In Europe, Byron spent much time wandering. His money troubles never totally ceased, but his income went further there than in England. Byron worked on his long poem Don Juan in Europe and composed other verses and verse plays as well. Byron became friends with the poet Percy Bysse Shelley, another exile from England, and fathered a daughter, Allegra, by Shelley’s sometime mistress Claire Clairmont. Byron dabbled in Italian politics through another mistress Teresa Guicioli, and even briefly joined a secret society, the Carbonari, but he was never seriously involved with the Italians.
After Shelley’s death, Byron did become seriously involved in the fight for Greek independence from Turkey. He gave both money ahd time to the cause and his exertions wore him out. Byron died in 1824 of a fever complicated by the barbaric medical treatment he received. Byron was buried in his family’s vault. Permission to bury him in Westminster Abbey was not granted due to his notoriety, and it was not until 1969 that a plaque commemorating Lord Byron was dedicated in the Abbey.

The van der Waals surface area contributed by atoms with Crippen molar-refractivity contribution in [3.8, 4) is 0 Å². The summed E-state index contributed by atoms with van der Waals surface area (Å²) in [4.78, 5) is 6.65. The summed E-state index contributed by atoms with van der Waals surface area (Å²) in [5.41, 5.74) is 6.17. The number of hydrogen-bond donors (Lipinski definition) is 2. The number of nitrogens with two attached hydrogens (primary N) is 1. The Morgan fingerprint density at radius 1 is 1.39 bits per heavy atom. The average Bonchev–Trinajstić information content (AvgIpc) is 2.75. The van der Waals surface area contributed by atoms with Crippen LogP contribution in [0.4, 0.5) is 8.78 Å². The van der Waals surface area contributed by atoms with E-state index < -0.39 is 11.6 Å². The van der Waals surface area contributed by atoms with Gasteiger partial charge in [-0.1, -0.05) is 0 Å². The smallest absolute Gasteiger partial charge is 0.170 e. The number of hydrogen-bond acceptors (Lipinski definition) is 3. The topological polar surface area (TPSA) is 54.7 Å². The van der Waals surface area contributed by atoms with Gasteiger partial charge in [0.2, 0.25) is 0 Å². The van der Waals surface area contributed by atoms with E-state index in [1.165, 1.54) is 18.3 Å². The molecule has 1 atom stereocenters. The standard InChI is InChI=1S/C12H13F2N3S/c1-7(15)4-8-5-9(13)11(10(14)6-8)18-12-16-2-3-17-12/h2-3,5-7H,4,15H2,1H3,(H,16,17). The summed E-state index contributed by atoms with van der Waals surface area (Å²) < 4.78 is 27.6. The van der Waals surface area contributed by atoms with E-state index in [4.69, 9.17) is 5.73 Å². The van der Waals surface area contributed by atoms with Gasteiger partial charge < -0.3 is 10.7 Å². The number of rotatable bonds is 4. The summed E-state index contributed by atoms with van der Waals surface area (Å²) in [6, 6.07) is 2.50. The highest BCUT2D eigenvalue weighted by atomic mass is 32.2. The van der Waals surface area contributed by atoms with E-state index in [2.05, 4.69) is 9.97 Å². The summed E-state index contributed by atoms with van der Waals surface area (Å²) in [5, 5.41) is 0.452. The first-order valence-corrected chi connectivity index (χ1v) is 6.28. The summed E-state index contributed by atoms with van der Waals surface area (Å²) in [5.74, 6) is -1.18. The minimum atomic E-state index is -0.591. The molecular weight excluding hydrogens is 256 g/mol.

Ellen is the editor of the Historical Cheat Sheet and an AAR Editor/Reviewer – you can email her via the link here Find links to all of Ellen’s Historical Cheat Sheet articles at the end of Servants Search our reviews database by Title or Author by Titleby Author’s Last Nameby Author’s First Name Do a more in-depth review search via Power Search